Joanne Von Blon donated paintings to the Walker Art Center, money to Graywolf Press, time to Minnesota Public Radio. She hosted dinner parties and attended galas.

But she never wore heels or jewels.

"She was as down-to-earth as you can get," said Jocelyn Hale, former executive director of the Loft Literary Center. Von Blon was the kind of board member a nonprofit dreams about, Hale said: "Extremely financially generous but also willing to co-chair the campaign... she did the work, too."

With her husband, Philip Von Blon, one of the founders of the Guthrie Theater, she fueled Minneapolis' cultural life, helping turn its fledgling arts groups into renowned institutions. While Phil was a longtime board member at the Guthrie and the Walker, Joanne had her own passions, penning book reviews for the Star Tribune and serving on the boards of the Loft, Minnesota Center for Book Arts and Graywolf Press, where she brought "a mischievous sense of humor and a keen eye for literary talent," former director and publisher Fiona McCrae said.

Together, she and Phil believed that the arts could transform a person, a city.

"They truly enjoyed learning what artists are telling us, what writers are telling us," Hale said.

Joanne Von Blon died in her Minneapolis riverfront loft on May 9. She was 100.

She wrote her own obituary, starting with these facts: "She was a State Fair equestrian champion in her teens, climbed the Grand Teton at 40, had a second degree black belt in karate and studied Tai Chi for over thirty years. She loved birding, mushrooming and knew the wildflowers."

After growing up in Minneapolis, Von Blon majored in English at Smith College in Massachusetts, where she met Phil, who was studying at Amherst nearby. She also met Joan Mitchell, the abstract expressionist painter, a fellow undergrad with whom she would go onto exchange vibrant, personal letters for decades. (Her large-scale works were among the many the Von Blons gave to the Walker over the years.)

In Minnesota, where Phil joined the International Milling Co., Joanne engaged in social justice movements, chairing the Minneapolis Joint Committee for Employment Opportunity in the 1950s. Her daughter Margaret Wurtele remembers listening to records about racial justice. "She was fiercely wanting to communicate values and pass them onto us," she said.

Von Blon was "so unlike other people's mothers," Wurtele said, laughing. She wore jeans. She swore. Wurtele's memory of her, growing up, was her sitting with a pack of cigarettes and a book.

On Sunday mornings, when other families were attending church, her parents would pore over the New York Times. "Without being at all religious, they were very community-oriented and generous," said Wurtele, who has continued her parents' support of the arts, especially the Guthrie, where a stage is named after her and her late husband, Angus. "They did it because they really wanted the community to thrive."

Her book reviews, published in the '60s and '70s, were wise and often witty. Her 1973 review of a children's book about a rabbit named Gildaen began: "One can imagine a council of eminent rabbits — Br'er Rabbit, Peter, the White Rabbit, Uncle Wigley, maybe little Georgie from 'Rabbit Hill,' and certainly Pooh's Rabbit — resolving that they must, perforce, make houseroom for Gildaen."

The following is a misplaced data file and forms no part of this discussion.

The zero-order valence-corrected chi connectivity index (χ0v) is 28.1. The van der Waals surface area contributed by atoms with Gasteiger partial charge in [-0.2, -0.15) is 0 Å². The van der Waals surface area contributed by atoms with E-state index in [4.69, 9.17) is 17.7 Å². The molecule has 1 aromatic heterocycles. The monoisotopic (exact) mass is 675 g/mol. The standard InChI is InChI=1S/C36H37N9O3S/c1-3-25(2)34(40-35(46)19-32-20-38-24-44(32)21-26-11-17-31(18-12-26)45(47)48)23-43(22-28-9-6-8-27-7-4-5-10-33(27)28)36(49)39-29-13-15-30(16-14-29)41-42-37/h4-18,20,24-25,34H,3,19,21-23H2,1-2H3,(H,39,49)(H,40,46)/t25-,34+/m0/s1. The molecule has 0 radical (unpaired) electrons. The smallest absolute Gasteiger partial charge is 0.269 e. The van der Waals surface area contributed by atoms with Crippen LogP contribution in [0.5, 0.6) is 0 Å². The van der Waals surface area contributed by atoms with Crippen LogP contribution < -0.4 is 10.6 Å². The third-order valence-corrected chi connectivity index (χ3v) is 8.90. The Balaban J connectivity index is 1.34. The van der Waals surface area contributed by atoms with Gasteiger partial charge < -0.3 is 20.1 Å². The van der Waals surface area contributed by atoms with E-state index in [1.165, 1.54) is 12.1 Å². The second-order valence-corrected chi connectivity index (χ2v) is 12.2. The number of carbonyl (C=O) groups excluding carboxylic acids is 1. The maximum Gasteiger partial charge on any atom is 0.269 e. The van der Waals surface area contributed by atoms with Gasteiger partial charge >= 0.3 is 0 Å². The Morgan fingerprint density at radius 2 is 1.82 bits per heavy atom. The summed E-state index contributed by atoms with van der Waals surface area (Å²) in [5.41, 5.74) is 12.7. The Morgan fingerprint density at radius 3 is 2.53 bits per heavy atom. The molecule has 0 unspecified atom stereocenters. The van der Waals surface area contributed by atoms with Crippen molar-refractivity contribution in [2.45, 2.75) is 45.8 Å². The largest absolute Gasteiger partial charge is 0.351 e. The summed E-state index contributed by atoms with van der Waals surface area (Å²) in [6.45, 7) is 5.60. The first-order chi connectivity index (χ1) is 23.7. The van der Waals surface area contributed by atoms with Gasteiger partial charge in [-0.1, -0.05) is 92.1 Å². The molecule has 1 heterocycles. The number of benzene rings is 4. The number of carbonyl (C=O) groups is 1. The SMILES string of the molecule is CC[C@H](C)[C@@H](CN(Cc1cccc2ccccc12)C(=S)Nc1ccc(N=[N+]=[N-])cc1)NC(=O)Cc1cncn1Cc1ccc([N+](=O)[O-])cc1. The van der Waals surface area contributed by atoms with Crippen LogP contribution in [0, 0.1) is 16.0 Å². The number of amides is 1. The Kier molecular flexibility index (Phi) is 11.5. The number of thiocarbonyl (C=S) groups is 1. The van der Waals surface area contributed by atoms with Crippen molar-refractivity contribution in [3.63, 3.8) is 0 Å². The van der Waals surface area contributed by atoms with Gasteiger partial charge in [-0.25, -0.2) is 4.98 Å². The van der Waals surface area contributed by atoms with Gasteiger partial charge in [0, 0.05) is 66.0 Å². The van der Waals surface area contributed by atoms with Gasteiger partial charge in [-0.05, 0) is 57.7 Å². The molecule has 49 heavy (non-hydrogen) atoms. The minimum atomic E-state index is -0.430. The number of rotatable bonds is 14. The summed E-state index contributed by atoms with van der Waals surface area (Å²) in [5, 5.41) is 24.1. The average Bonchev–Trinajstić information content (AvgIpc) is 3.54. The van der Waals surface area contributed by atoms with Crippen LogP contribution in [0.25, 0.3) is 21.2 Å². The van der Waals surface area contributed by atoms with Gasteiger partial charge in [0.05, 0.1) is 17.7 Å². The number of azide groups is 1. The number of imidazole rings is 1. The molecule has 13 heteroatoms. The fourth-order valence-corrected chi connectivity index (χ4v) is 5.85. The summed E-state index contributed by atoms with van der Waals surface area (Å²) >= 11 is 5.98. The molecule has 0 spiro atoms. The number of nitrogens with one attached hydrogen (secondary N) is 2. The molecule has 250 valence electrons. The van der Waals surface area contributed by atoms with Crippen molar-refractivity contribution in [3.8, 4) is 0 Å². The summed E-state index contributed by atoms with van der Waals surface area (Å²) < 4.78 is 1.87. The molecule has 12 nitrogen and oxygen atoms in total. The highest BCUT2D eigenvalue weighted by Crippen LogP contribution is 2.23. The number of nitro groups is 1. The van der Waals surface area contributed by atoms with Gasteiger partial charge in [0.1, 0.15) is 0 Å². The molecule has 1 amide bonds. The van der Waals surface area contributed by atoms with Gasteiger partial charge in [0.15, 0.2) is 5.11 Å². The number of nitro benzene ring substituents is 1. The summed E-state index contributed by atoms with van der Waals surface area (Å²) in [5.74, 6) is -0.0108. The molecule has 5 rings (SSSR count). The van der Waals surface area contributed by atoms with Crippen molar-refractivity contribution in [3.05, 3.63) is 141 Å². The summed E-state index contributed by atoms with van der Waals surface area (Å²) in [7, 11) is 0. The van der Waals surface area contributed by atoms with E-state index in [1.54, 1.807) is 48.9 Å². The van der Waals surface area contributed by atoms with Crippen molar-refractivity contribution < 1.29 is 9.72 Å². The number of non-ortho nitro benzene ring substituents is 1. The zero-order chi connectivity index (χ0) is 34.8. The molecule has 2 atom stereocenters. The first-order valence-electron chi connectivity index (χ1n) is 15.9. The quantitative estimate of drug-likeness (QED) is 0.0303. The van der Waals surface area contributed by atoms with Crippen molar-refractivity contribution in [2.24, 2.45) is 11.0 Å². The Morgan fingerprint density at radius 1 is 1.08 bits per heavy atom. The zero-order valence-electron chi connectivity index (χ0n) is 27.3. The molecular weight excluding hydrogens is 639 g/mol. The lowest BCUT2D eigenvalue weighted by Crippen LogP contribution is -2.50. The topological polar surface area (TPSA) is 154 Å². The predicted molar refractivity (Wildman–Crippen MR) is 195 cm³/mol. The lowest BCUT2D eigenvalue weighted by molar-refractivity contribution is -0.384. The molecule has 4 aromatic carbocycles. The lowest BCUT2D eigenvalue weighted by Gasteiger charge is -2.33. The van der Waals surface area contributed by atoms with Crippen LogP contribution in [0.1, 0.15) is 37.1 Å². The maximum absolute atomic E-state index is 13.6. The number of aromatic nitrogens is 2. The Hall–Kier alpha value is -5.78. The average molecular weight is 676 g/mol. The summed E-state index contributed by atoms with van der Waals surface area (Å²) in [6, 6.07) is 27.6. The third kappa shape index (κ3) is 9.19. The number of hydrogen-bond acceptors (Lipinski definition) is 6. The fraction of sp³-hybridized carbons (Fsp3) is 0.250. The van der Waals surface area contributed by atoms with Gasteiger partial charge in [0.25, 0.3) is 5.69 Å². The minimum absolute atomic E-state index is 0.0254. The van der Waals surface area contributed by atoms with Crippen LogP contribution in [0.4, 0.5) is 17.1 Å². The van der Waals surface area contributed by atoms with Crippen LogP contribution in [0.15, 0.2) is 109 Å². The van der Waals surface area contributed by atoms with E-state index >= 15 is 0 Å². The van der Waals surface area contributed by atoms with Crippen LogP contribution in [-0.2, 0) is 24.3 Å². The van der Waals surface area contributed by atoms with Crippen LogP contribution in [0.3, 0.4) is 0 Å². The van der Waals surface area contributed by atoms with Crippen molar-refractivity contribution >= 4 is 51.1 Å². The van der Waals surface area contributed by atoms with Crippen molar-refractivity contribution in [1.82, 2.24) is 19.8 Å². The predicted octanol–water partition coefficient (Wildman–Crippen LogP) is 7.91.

Von Blon was a lifetime trustee of Minnesota Public Radio, where she was elected chair in 1980.

After cycling through reports, she went to MPR's founder and longtime CEO Bill Kling with a concern and an idea: "She said, 'We're not talking about what we do and we're not talking about the future of what we do,'" he remembered. She launched a special report to discuss the nonprofit's work and opportunities, tackling new technologies such as satellites and desktop computers. The special report remains part of board meetings today.

"It was a huge change in how MPR was reacting to and interacting with its board," Kling said, "in a way that just made it so much more successful."

Kling attended dinner parties Von Blon hosted for people she found interesting. (Someone who talked only about tennis wouldn't score an invite, Kling noted.) He noticed that Von Blon sat him between two women who were attuned to women's issues. "I realized, I wasn't just there to enjoy a good meal," he said. "I was getting educated."

In the 1990s, Joanne and Philip Von Blon were among the first 40 Minnesota millionaires to pledge to give away 1% of their net worth each year. Kling suspects that another 10 on that roster were Von Blon enlistees. "She and Phil were ahead of their time in almost every way you look," he said.

That includes their purchase, two decades ago, of a loft by the Mississippi River in Minneapolis. In a 2003 article, Joanne described taking a tour of a complex of abandoned mill buildings and being moved. "It felt like we were walking into Stonehenge, it was so incredible," she said. "We just had to live there, that's all. It's just a magical place."

They had three priorities for their architect: views, books and cooking. They also built the place for accessibility. "That's where I want to have my assisted living," she said then.

Some time after Phil's death in 2010, Hale asked Von Blon what the hardest part was. She replied: "There's nobody to laugh at my jokes in the morning."

Von Blon approached her own aging with a similar wit. "They used to say that if you did tai chi you'd live forever," she'd often say. "What was I thinking?"

Even as she lost her hearing, her vision and her memory, she remained vibrant, fielding calls on her 100th birthday. About a week after a slight stroke, she died in her riverfront home, just down the road from the Loft, the Guthrie and other organizations she loved.

In addition to Wurtele, Von Blon's survivors include daughter Martha Meyer-Von Blon of Minneapolis, grandsons Andrew Meyer, Martin Meyer and Henry Meyer and four great-grandchildren. Services have not yet been set.